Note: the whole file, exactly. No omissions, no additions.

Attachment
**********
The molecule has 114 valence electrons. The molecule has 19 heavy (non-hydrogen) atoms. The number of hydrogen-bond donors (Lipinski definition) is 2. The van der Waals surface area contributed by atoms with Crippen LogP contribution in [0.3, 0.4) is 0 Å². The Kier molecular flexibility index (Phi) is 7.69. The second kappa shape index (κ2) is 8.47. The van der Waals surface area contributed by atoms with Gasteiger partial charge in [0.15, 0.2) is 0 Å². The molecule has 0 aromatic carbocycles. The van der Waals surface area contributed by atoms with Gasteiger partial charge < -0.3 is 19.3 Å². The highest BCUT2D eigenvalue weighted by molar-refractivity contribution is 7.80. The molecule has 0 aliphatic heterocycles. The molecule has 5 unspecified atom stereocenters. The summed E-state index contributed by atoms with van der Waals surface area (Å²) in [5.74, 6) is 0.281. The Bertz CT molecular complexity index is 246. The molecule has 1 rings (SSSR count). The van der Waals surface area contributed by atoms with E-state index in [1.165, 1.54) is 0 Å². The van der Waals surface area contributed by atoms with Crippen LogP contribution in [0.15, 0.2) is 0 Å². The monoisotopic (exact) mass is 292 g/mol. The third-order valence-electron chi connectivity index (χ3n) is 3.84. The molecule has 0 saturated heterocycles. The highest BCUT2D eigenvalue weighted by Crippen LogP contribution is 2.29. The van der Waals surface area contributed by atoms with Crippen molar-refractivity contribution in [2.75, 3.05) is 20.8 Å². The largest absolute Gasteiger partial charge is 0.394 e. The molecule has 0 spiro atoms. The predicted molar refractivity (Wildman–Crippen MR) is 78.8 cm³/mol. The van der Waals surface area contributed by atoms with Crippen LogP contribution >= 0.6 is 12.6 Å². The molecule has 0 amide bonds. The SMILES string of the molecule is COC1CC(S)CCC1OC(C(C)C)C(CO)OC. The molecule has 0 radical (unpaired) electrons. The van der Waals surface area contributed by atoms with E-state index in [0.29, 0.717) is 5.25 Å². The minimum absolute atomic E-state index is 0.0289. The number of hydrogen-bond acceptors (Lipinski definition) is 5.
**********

The molecule has 114 valence electrons. The molecule has 19 heavy (non-hydrogen) atoms. The number of hydrogen-bond donors (Lipinski definition) is 2. The van der Waals surface area contributed by atoms with Crippen LogP contribution in [0.3, 0.4) is 0 Å². The Kier molecular flexibility index (Phi) is 7.69. The second kappa shape index (κ2) is 8.47. The van der Waals surface area contributed by atoms with Gasteiger partial charge in [0.15, 0.2) is 0 Å². The molecule has 0 aromatic carbocycles. The van der Waals surface area contributed by atoms with Gasteiger partial charge < -0.3 is 19.3 Å². The highest BCUT2D eigenvalue weighted by molar-refractivity contribution is 7.80. The molecule has 0 aliphatic heterocycles. The molecule has 5 unspecified atom stereocenters. The summed E-state index contributed by atoms with van der Waals surface area (Å²) in [5.74, 6) is 0.281. The Bertz CT molecular complexity index is 246. The molecule has 1 rings (SSSR count). The van der Waals surface area contributed by atoms with E-state index in [1.165, 1.54) is 0 Å². The van der Waals surface area contributed by atoms with Crippen LogP contribution in [0.15, 0.2) is 0 Å². The monoisotopic (exact) mass is 292 g/mol. The third-order valence-electron chi connectivity index (χ3n) is 3.84. The molecule has 0 saturated heterocycles. The highest BCUT2D eigenvalue weighted by Crippen LogP contribution is 2.29. The van der Waals surface area contributed by atoms with Crippen molar-refractivity contribution in [2.75, 3.05) is 20.8 Å². The largest absolute Gasteiger partial charge is 0.394 e. The molecule has 0 spiro atoms. The predicted molar refractivity (Wildman–Crippen MR) is 78.8 cm³/mol. The van der Waals surface area contributed by atoms with Crippen LogP contribution >= 0.6 is 12.6 Å². The molecule has 0 amide bonds. The SMILES string of the molecule is COC1CC(S)CCC1OC(C(C)C)C(CO)OC. The molecule has 0 radical (unpaired) electrons. The van der Waals surface area contributed by atoms with E-state index in [0.29, 0.717) is 5.25 Å². The minimum absolute atomic E-state index is 0.0289. The number of hydrogen-bond acceptors (Lipinski definition) is 5.